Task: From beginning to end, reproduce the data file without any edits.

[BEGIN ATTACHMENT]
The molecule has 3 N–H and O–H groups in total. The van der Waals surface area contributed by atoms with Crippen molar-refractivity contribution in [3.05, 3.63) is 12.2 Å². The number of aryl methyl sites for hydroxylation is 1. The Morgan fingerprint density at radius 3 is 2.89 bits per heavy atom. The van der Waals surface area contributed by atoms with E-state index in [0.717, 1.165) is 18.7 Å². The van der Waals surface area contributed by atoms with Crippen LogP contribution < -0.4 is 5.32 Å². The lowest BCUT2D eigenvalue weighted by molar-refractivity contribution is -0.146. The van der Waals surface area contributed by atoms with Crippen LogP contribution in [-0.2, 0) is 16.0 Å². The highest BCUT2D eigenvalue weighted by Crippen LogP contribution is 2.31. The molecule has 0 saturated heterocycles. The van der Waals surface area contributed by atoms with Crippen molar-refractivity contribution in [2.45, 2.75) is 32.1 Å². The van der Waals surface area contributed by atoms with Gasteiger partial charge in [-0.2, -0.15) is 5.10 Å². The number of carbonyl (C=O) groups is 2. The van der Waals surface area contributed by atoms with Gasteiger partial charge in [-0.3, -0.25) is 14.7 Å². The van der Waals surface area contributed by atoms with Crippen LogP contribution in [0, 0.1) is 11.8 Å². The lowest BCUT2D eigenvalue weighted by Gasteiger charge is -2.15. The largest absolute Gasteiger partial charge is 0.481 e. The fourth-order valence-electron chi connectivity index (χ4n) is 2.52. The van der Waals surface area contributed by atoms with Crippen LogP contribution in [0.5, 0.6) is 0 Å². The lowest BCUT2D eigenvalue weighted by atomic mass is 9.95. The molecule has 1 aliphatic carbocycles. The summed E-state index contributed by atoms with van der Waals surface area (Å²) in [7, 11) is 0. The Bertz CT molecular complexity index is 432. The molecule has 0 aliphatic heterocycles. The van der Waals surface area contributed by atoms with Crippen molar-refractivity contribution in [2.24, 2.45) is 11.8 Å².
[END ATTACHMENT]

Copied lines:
The molecule has 3 N–H and O–H groups in total. The van der Waals surface area contributed by atoms with Crippen molar-refractivity contribution in [3.05, 3.63) is 12.2 Å². The number of aryl methyl sites for hydroxylation is 1. The Morgan fingerprint density at radius 3 is 2.89 bits per heavy atom. The van der Waals surface area contributed by atoms with E-state index in [0.717, 1.165) is 18.7 Å². The van der Waals surface area contributed by atoms with Crippen LogP contribution < -0.4 is 5.32 Å². The lowest BCUT2D eigenvalue weighted by molar-refractivity contribution is -0.146. The van der Waals surface area contributed by atoms with Crippen LogP contribution in [-0.2, 0) is 16.0 Å². The highest BCUT2D eigenvalue weighted by Crippen LogP contribution is 2.31. The molecule has 0 saturated heterocycles. The van der Waals surface area contributed by atoms with Crippen molar-refractivity contribution in [2.45, 2.75) is 32.1 Å². The van der Waals surface area contributed by atoms with Gasteiger partial charge in [-0.2, -0.15) is 5.10 Å². The number of carbonyl (C=O) groups is 2. The van der Waals surface area contributed by atoms with Gasteiger partial charge in [-0.3, -0.25) is 14.7 Å². The van der Waals surface area contributed by atoms with Crippen LogP contribution in [0, 0.1) is 11.8 Å². The lowest BCUT2D eigenvalue weighted by Gasteiger charge is -2.15. The largest absolute Gasteiger partial charge is 0.481 e. The fourth-order valence-electron chi connectivity index (χ4n) is 2.52. The van der Waals surface area contributed by atoms with Crippen LogP contribution in [0.5, 0.6) is 0 Å². The lowest BCUT2D eigenvalue weighted by atomic mass is 9.95. The molecule has 1 aliphatic carbocycles. The summed E-state index contributed by atoms with van der Waals surface area (Å²) in [7, 11) is 0. The Bertz CT molecular complexity index is 432. The molecule has 0 aliphatic heterocycles. The van der Waals surface area contributed by atoms with Crippen molar-refractivity contribution in [2.24, 2.45) is 11.8 Å².